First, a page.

Israeli baker Zehavit Kaidar-Heafetz is taking sufganiyot in creative directions from her kitchen in Johns Creek, close to the Alpharetta line.
The owner of Baking Smiles (“When you see me, you see a smile usually”), who has lived here with her husband and three school-age sons for 5½ years, launched her home business two years ago at the urging of friends by making the Chanukah doughnuts. The standard Israeli-style treats were a hot item, but they weren’t enough to satisfy her need to make her customers happy.
“I don’t know if it’s the Jewish gene or being a mom, but I want to serve people and want them to be happy,” Kaidar-Heafetz said in a phone interview during a break from the Chanukah rush this month.
She experimented with flavors beyond the traditional “red jelly.” She added caramel and Nutella fillings and an unfilled option, and she lets customers stick with traditional powdered sugar or have their sufganiyot glazed in white or dark chocolate.
She decided to try something more adult, so this year she is offering two signature flavors: Sweet Clouds (a Bailey’s Irish Cream pastry cream, topped with white chocolate and toasted coconut and served with a shot of Irish cream you can inject into the pastry) and Wake Up Call (an espresso pastry cream, a coffee glaze and dark-chocolate-covered cocoa nibs, served with an injectable shot of Kahlua).
As a home baker, her kitchen is not certified by the Atlanta Kosher Commission, but she uses only kosher ingredients on dishes and pans that are exclusively for the business in a kitchen where meat and milk never meet.
Kaidar-Heafetz said her sufganiyot are smaller than what you’ll normally find, but customers last year wanted a bite size for parties. So in the middle of Chanukah she rolled out half-size sufganiyot, which this year are more popular than the full-size versions.
Making the bite-size sufganiyot wasn’t too tough; Kaidar-Heafetz simply cut the dough in half.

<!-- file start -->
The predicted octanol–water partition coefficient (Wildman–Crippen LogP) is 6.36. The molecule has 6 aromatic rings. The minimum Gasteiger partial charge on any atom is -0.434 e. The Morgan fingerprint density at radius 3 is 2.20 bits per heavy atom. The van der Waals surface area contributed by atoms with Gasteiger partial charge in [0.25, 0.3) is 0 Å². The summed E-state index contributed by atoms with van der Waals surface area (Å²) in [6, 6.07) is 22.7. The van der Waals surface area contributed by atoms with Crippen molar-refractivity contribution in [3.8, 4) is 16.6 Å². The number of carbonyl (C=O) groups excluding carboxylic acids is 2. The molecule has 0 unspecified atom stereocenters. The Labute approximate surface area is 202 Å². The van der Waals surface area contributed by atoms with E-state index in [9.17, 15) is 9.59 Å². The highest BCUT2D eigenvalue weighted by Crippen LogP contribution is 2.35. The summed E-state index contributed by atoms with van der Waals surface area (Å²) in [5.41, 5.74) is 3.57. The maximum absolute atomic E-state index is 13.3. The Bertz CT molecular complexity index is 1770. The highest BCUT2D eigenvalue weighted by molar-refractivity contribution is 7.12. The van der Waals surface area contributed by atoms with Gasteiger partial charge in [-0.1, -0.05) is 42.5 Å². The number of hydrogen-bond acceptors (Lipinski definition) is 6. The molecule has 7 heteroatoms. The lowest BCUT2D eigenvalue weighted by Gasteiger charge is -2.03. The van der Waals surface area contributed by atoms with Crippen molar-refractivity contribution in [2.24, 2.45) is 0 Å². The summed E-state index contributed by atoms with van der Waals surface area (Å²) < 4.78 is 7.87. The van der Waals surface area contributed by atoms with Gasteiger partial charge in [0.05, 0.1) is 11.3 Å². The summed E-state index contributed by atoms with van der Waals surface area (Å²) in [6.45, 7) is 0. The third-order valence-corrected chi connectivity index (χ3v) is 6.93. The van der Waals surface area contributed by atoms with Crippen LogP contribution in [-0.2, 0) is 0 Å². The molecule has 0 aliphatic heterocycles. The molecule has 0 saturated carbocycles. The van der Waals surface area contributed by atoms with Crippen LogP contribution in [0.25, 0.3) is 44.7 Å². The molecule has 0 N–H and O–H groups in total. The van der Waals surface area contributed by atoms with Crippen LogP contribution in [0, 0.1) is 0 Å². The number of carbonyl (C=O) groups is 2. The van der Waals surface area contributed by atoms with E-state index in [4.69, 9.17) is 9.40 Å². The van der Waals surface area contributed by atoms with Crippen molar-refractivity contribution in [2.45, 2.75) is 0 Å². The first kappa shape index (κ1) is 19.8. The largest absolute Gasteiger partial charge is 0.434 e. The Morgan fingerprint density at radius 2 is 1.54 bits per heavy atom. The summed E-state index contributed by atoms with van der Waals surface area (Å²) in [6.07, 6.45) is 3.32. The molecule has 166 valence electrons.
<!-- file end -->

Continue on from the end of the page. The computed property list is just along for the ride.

A bigger challenge arose when a friend asked during Chanukah last year whether she could make gluten-free sufganiyot. Kaidar-Heafetz said she made some that were delicious, but they were the wrong shape and within three hours were like eating rubber.
“I want to satisfy my customer, but if I can’t satisfy myself, there’s no way I can sell it,” she said.
She decided to try again to develop a gluten-free sufganiyah in time for Chanukah this month.
She mixed and matched recipes, then tried mixing and matching different types of gluten-free flour.
Six times she tried and decided the result was not acceptable. Only two batches were close enough for her to share her progress on Facebook. One attempt was so bad she wouldn’t even count it.
But she didn’t give up. “That’s what I liked,” Kaidar-Heafetz said. “It takes a lot of guts to try all those and throw away batch after batch.”
Chanukah is a holiday with a happy ending, and, sure enough, the quest for gluten-free sufganiyot also has a happy ending. Kaidar-Heafetz finally matched a consistency she liked with the flavor she needed, and now you can order gluten-free sufganiyot for pickup at her home or delivery to a meeting spot such as Costco in Sandy Springs through Jan. 1.
Like the signature flavors, the gluten-free sufganiyot are $4 each, compared with $2.50 for a standard sufganiyah and $3 for one with a chocolate glaze.
She sold about 800 sufganiyot last year and suspects sales will be lower this year because the holiday is so late. But she’s confident she’ll be back next year with an even better gluten-free product: “I’ll try to make them fluffier.”